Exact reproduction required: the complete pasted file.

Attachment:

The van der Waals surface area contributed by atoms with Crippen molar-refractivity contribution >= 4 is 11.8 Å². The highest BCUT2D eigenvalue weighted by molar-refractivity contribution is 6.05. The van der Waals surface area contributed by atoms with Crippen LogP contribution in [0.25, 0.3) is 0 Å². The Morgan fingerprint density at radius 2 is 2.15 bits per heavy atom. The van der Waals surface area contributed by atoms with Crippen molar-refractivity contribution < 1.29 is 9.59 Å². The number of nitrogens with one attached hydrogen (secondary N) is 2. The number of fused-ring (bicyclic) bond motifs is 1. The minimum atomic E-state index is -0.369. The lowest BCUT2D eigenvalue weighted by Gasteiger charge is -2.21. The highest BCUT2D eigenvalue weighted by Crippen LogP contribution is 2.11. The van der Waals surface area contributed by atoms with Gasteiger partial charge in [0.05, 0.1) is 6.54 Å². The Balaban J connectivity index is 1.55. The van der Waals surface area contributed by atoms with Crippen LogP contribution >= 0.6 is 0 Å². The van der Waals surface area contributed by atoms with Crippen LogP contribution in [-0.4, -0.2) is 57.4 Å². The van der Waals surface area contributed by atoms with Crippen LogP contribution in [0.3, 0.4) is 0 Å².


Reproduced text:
The van der Waals surface area contributed by atoms with Crippen molar-refractivity contribution >= 4 is 11.8 Å². The highest BCUT2D eigenvalue weighted by molar-refractivity contribution is 6.05. The van der Waals surface area contributed by atoms with Crippen LogP contribution in [0.25, 0.3) is 0 Å². The Morgan fingerprint density at radius 2 is 2.15 bits per heavy atom. The van der Waals surface area contributed by atoms with Crippen molar-refractivity contribution < 1.29 is 9.59 Å². The number of nitrogens with one attached hydrogen (secondary N) is 2. The number of fused-ring (bicyclic) bond motifs is 1. The minimum atomic E-state index is -0.369. The lowest BCUT2D eigenvalue weighted by Gasteiger charge is -2.21. The highest BCUT2D eigenvalue weighted by Crippen LogP contribution is 2.11. The van der Waals surface area contributed by atoms with Gasteiger partial charge in [0.05, 0.1) is 6.54 Å². The Balaban J connectivity index is 1.55. The van der Waals surface area contributed by atoms with Crippen LogP contribution >= 0.6 is 0 Å². The van der Waals surface area contributed by atoms with Crippen LogP contribution in [-0.4, -0.2) is 57.4 Å². The van der Waals surface area contributed by atoms with Crippen LogP contribution in [0.3, 0.4) is 0 Å².